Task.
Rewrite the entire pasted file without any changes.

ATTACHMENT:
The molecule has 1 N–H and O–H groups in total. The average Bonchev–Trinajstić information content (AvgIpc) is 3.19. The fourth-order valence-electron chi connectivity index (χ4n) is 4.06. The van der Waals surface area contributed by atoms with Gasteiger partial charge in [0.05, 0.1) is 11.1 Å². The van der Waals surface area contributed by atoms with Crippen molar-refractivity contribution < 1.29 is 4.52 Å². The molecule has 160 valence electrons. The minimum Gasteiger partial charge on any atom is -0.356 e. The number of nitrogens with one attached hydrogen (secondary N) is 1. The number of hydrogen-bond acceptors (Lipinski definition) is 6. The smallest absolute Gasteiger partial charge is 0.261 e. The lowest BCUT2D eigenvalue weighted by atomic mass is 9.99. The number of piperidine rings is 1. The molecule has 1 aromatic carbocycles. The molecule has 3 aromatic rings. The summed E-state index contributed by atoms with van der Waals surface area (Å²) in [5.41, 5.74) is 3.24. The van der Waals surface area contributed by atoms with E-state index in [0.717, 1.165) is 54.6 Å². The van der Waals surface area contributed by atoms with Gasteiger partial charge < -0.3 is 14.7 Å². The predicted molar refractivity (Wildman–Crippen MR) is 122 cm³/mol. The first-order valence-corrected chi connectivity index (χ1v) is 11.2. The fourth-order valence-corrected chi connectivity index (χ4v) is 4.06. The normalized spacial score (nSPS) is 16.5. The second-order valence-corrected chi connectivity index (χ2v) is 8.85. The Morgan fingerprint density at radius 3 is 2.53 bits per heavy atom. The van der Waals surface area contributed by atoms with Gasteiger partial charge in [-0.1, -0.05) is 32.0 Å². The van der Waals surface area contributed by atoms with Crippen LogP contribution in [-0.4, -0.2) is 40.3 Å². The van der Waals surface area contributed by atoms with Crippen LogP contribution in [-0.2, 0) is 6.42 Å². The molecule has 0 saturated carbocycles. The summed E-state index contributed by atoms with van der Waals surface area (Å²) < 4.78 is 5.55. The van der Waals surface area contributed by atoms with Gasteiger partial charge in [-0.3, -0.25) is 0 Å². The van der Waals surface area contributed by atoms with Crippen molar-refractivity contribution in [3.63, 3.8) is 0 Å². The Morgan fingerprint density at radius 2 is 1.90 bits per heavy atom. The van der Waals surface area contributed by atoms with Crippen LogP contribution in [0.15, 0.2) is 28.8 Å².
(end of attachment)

The molecule has 1 N–H and O–H groups in total. The average Bonchev–Trinajstić information content (AvgIpc) is 3.19. The fourth-order valence-electron chi connectivity index (χ4n) is 4.06. The van der Waals surface area contributed by atoms with Gasteiger partial charge in [0.05, 0.1) is 11.1 Å². The van der Waals surface area contributed by atoms with Crippen molar-refractivity contribution < 1.29 is 4.52 Å². The molecule has 160 valence electrons. The minimum Gasteiger partial charge on any atom is -0.356 e. The number of nitrogens with one attached hydrogen (secondary N) is 1. The number of hydrogen-bond acceptors (Lipinski definition) is 6. The smallest absolute Gasteiger partial charge is 0.261 e. The lowest BCUT2D eigenvalue weighted by atomic mass is 9.99. The number of piperidine rings is 1. The molecule has 1 aromatic carbocycles. The molecule has 3 aromatic rings. The summed E-state index contributed by atoms with van der Waals surface area (Å²) in [5.41, 5.74) is 3.24. The van der Waals surface area contributed by atoms with E-state index in [0.717, 1.165) is 54.6 Å². The van der Waals surface area contributed by atoms with Gasteiger partial charge < -0.3 is 14.7 Å². The predicted molar refractivity (Wildman–Crippen MR) is 122 cm³/mol. The first-order valence-corrected chi connectivity index (χ1v) is 11.2. The fourth-order valence-corrected chi connectivity index (χ4v) is 4.06. The normalized spacial score (nSPS) is 16.5. The second-order valence-corrected chi connectivity index (χ2v) is 8.85. The Morgan fingerprint density at radius 3 is 2.53 bits per heavy atom. The van der Waals surface area contributed by atoms with Gasteiger partial charge in [-0.1, -0.05) is 32.0 Å². The van der Waals surface area contributed by atoms with Crippen LogP contribution in [-0.4, -0.2) is 40.3 Å². The van der Waals surface area contributed by atoms with Crippen LogP contribution in [-0.2, 0) is 6.42 Å². The molecule has 0 saturated carbocycles. The summed E-state index contributed by atoms with van der Waals surface area (Å²) < 4.78 is 5.55. The van der Waals surface area contributed by atoms with Gasteiger partial charge in [-0.3, -0.25) is 0 Å². The van der Waals surface area contributed by atoms with Crippen molar-refractivity contribution in [3.63, 3.8) is 0 Å². The Morgan fingerprint density at radius 2 is 1.90 bits per heavy atom. The van der Waals surface area contributed by atoms with Crippen LogP contribution in [0.15, 0.2) is 28.8 Å².